Not all managers and CEOs have solid public speaking abilities; some are quite terrible at it. Believe it or not, sometimes the smartest people end up having the most boring presentations. They can’t see that public speaking is based on acquired skills that can only be improved through honest feedback and practice. Holding a presentation in front of 50 people is easier said than done. Most managers ignore some of the main rules of public speaking, and they usually fail to grab the attention of their audiences. Here are 10 mistakes that people often make when speaking in public.

1) Failure to convey authenticity

Skilled public speakers convey authenticity. They can gauge attention and keep an audience hooked for as long as their speech lasts. Lack of authenticity makes an audience assume that you have a shallow, superficial personality. To engage your listeners, why not start the presentation with a meaningful story? Share something personal, something that can make people relate to what you’re saying.

2) Bad opening sentence

Nothing sounds shallower than an opening sentence that says – “thank you all for being here”. Of course you’re thankful for them being there, but you don’t have to say it out loud. Rather than bore them with a disagreeable statement, say something interesting, motivational or even funny like – “Mark Twain once said that there are two main types of speakers in this world: the nervous ones and the liars. Guess what? I’m in the first category!”

3) Imitating other speakers

This is one of the worst things speakers can do when starting a presentation. Why would want to imitate someone else? When you’re not being yourself in front of an audience, it’s impossible to appear authentic. You just can’t seem believable no matter how hard you tried.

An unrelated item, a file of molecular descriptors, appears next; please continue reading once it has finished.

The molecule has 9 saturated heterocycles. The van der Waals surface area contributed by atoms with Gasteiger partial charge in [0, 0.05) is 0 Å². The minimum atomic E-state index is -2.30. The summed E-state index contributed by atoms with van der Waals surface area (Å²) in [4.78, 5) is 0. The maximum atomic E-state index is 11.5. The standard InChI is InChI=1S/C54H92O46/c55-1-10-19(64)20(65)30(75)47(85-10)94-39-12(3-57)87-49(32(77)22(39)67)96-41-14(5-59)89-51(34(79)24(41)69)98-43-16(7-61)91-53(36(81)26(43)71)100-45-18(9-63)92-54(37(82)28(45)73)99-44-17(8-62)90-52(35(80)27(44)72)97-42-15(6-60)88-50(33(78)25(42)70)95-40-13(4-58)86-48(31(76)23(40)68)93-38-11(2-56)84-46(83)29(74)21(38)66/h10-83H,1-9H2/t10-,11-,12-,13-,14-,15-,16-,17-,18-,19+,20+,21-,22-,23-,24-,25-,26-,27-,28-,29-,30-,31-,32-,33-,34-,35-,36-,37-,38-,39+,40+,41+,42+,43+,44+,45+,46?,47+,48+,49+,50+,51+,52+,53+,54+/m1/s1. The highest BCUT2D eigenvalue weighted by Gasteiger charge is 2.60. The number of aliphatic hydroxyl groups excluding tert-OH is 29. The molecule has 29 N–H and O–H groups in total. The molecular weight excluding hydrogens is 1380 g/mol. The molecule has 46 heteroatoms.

4) Sharing unoriginal stories

Sharing stories that are not yours is such a rookie move. What will you do if someone from the audience recognizes it from somewhere else? You can’t afford to make a fool of yourself in front of 50-100 people, so you are advised to stories from your own life.

5) Using fillers and too many repetitions

Fillers words are ever-present in our daily speeches. Managers however, should avoid them in the professional environment. Repeating the same thing over and over again is annoying; in addition, adding fillers such as “um”, “ahh” will make things worse. Keep sentences short if you’re nervous and when you don’t know what to say, ask questions to engage the audience.

6) Talking too fast

Speaking too fast in front of an audience indicates clear signs of anxiety and nervousness. Take a deep breath before starting your speech and learn to control your volume of words; find a pace and stick to it.

7) Vocal unawareness

A monotonous vocal tone is unappealing. It doesn’t excite an audience and it doesn’t make people want to hear more. Rather than appear dull and uninteresting in front of your staff, speak with relaxed enthusiasm; let your voice soothe the audience and they’ll certainly want to hear what you have to say.

1909_Tyee_-_Debate_and_Oratory_illustration8) Not answering questions

Managers and company owners who don’t like to answer questions when holding speeches are often seen as the most superficial individuals. Not wanting to respond to someone’s concern highlights disrespect; in time, this can affect the bottom line of your company.

9) Not feeling comfortable

Not all managers feel comfortable when having to hold a presentation in front of staff members, customers or investors. Sadly, if you can’t find a way to forget about your discomfort, your audience will sense something’s wrong. Your tone of voice will probably change, your body language, even your face expressions. Answer yourself the following question – what makes you feel comfortable? Some people feel safer when during a public speech if they hold a pen in their hands; sounds trivial, but it’s true.

10) Not making eye contact

In the business environment, eye contact is fundamental. As a manager, you’re not just compelled to hold speeches to keep an audience engaged; you deal with people every single day, and it’s your job to make them trust you. How do you do that if you can’t look them in the eye?

By Jason Phillips and!